Stargate — SG-1 :: Atlantis :: Universe — Solutions
Solutions Banners

:: News Articles ::
The interview was conducted on 28th September 2002.  Richard Dean Anderson was preparing to shoot what he expected to be his last scene as Col. Jack O'Neill.

“I have some pressing issues on a personal level as well as career-wise that I have to deal with that will affect my future on Stargate,” explains the actor. “In fact, last night I jotted down some points in an effort to clear my head as far as what my objectives would be with regard to a career move. Because I tend to write honestly to myself, I concluded that the ideal situation for me would be to stay on this show for a seventh season, albeit in an abbreviated form. I’d rather do that than the alternative, which would be to say goodbye and look for something else down the road. Honestly, I’m not interested in doing that, and with good reason. In this cast and crew of Stargate I’ve got a spectacular sense of community and virtually a family. There really is a warm feeling on our set. So it would be great to somehow work out an arrangement in which we do a seventh season."

“I’m very happy with how this year went,” says Anderson. “We dealt with the introduction of a new character [Jonas Quinn, played by Corin Nemec] as well as the loss of an old one [Daniel Jackson, played by Michael Shanks]. Everything just seemed to fit. It was a comfortable transition and, I felt, a credible one, too. I got to work with Michael Shanks a couple of times this season, even though he wasn’t a regular ‘employee.’ We had the opportunity to do some fairly intense scenes where they threw our two characters together in a paper bag and shook them up,” jokes the actor. “I really enjoy acting opposite Michael, partly because of his awareness of rhythms coupled with his propensity for speed and reaction. The relationship between Jack and Daniel has, I think, found a really nice levelling off place this season."

Was the actor pleased with how the relationship developed between his character and the newest member of SG-1, Jonas Quinn? “I thought it unfolded nicely,” he says. “Certainly, the seed was sown for conflict and distrust between the two of them. However, throughout the season, Jonas proved himself to O’Neill, who also had some revelations about Jonas’s relative innocence in regard to Daniel’s death. Oddly enough, we’re shooting a scene today that I think further proves that O’Neill has come to accept Jonas. My character actually says something complimentary to him such as, ‘Get well soon, we need you out there.’ That’s O’Neill’s mid-western way of saying ‘You’re OK, kid’.”

“Somebody recently asked me about O’Neill’s sense of humour,” notes Anderson. “Believe it or not, it was the first time I had really been pointedly asked about it. The thing is I don’t think O’Neill has a clue that he might be perceived as being funny or having a sense of humour. He might try to be a little sly or sardonic but he’s not aware of the comic manipulations that are involved in his manner. O’Neill can be a little dense. Sometimes he doesn’t quite get it,” chuckles the actor.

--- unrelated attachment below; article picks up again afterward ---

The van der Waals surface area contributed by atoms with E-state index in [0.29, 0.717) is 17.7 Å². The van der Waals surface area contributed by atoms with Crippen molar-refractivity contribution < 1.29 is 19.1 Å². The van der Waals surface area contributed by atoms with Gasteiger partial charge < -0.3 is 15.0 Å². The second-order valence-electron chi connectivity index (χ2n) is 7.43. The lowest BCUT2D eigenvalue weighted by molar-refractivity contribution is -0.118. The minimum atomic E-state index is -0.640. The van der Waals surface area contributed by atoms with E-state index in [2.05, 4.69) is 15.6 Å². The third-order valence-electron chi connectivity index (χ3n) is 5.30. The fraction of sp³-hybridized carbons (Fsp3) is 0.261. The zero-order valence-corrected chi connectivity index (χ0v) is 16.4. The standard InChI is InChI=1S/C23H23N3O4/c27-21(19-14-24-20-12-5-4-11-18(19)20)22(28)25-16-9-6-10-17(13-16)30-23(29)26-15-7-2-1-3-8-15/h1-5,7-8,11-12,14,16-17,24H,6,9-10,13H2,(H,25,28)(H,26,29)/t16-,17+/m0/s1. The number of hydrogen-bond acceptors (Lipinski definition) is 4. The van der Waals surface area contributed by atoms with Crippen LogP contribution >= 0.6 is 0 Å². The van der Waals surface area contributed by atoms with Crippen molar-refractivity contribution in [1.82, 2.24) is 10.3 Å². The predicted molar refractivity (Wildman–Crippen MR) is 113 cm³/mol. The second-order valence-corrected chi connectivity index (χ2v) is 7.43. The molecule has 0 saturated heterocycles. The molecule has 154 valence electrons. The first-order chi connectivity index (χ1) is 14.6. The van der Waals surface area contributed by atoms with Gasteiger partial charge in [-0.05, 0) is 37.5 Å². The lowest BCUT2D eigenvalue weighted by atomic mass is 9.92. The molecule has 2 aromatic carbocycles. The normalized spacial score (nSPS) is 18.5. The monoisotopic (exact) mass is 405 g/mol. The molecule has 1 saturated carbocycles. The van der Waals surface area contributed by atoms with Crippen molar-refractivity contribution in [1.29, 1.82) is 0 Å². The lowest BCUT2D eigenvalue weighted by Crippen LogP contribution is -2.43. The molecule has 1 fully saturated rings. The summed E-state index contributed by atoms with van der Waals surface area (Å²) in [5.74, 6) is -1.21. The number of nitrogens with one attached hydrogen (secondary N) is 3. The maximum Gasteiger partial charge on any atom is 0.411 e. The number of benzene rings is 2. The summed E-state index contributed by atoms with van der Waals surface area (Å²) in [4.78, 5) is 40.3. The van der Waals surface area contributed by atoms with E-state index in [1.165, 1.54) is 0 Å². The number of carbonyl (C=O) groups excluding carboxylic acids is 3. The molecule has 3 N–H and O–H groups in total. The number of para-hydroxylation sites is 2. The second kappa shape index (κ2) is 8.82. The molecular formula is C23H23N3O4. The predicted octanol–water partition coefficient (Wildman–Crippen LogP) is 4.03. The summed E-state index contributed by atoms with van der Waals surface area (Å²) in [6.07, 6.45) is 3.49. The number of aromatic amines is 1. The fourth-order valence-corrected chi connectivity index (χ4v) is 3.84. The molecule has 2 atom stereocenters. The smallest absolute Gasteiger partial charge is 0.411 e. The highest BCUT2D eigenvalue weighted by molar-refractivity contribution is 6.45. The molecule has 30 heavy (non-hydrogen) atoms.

“I think a lot of what the fans call ‘Jack-isms’ stem out of my love of the absurd and the incongruity of speech patterns and/or tenses. I’m a huge fan of British humour, from Terry-Thomas and Peter Sellers to Monty Python and right through to people today like Eddie Izzard. I especially like Monty Python and their non-secular style of humour."

“Martin [Wood] did a wonderful job with Full Circle,” enthuses Anderson. “It was a big production and we wanted to make sure that it was in the hands of somebody who’s used to doing our show. I really enjoy working with him and Peter DeLuise [writer/producer], who also directs several of our episodes each year. Along with being great Human Beings they’re also very talented and innovative people. Both Martin and Peter aren’t afraid of exploring new ways of doing things and I truly appreciate as well as admire that."

"I’m now on the verge of having to take a big and very conscious step and really alter the course of who I am in relationship to. the world. If there’s not a season seven of Stargate, I’m not going to go out and look for work. I’ve said this before, I’m going to take a year off and let the reins go for a while.  My priorities now are life and [daughter] Wylie. The two are inseparable. I don’t even know what else to reflect on now because everything else seems to pale in comparison.”

“I haven’t really given it [Season Seven] much thought,” says the actor. “Because I’m so trusting of the producers and writers to guide the series through character and story development I’ve grown a bit lazy when it comes to putting in my two cents, much to my discredit. In some ways, though, that’s OK. These guys are so good at what they do that it makes sense for me to leave them alone so that they can get on with it. I’ve received so many compliments about the sixth year. The Sci-Fi Channel really lucked out and got qualitatively a wonderful season’s worth of work. Hopefully, we’ll be able to give them that again and more in Year Seven.”

(c) TV Zone, Visimag 2002.  All rights recognised.  No copyright infringement intended.  Extracts from published interviews and features appear with permission.

About Solutions

Since 2002, an independent Stargate site by fans, for fans. Contact us. Read our copyright statement.

Follow Us

Twitter LiveJournal